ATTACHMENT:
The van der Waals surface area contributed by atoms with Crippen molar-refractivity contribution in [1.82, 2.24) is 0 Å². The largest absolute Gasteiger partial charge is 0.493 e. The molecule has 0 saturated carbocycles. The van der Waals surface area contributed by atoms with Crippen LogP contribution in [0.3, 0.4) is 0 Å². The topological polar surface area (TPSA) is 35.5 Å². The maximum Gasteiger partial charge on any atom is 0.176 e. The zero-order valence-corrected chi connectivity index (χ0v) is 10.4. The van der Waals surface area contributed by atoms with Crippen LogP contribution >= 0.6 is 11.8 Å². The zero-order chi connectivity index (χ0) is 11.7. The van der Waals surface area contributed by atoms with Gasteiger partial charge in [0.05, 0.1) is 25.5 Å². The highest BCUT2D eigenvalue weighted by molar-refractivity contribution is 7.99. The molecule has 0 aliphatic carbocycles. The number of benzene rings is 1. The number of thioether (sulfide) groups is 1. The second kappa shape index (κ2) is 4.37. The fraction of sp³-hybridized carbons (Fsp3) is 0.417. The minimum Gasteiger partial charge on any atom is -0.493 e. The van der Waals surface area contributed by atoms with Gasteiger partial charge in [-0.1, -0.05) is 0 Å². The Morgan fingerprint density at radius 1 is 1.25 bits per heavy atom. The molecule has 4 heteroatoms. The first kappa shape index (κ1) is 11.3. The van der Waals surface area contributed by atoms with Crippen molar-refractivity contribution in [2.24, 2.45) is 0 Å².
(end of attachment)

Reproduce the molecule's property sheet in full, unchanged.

The van der Waals surface area contributed by atoms with Crippen molar-refractivity contribution in [1.82, 2.24) is 0 Å². The largest absolute Gasteiger partial charge is 0.493 e. The molecule has 0 saturated carbocycles. The van der Waals surface area contributed by atoms with Crippen LogP contribution in [0.3, 0.4) is 0 Å². The topological polar surface area (TPSA) is 35.5 Å². The maximum Gasteiger partial charge on any atom is 0.176 e. The zero-order valence-corrected chi connectivity index (χ0v) is 10.4. The van der Waals surface area contributed by atoms with Crippen LogP contribution >= 0.6 is 11.8 Å². The zero-order chi connectivity index (χ0) is 11.7. The van der Waals surface area contributed by atoms with Gasteiger partial charge in [0.05, 0.1) is 25.5 Å². The highest BCUT2D eigenvalue weighted by molar-refractivity contribution is 7.99. The molecule has 0 aliphatic carbocycles. The number of benzene rings is 1. The number of thioether (sulfide) groups is 1. The second kappa shape index (κ2) is 4.37. The fraction of sp³-hybridized carbons (Fsp3) is 0.417. The minimum Gasteiger partial charge on any atom is -0.493 e. The van der Waals surface area contributed by atoms with Gasteiger partial charge in [-0.1, -0.05) is 0 Å². The Morgan fingerprint density at radius 1 is 1.25 bits per heavy atom. The molecule has 4 heteroatoms. The first kappa shape index (κ1) is 11.3. The van der Waals surface area contributed by atoms with Crippen molar-refractivity contribution in [2.24, 2.45) is 0 Å².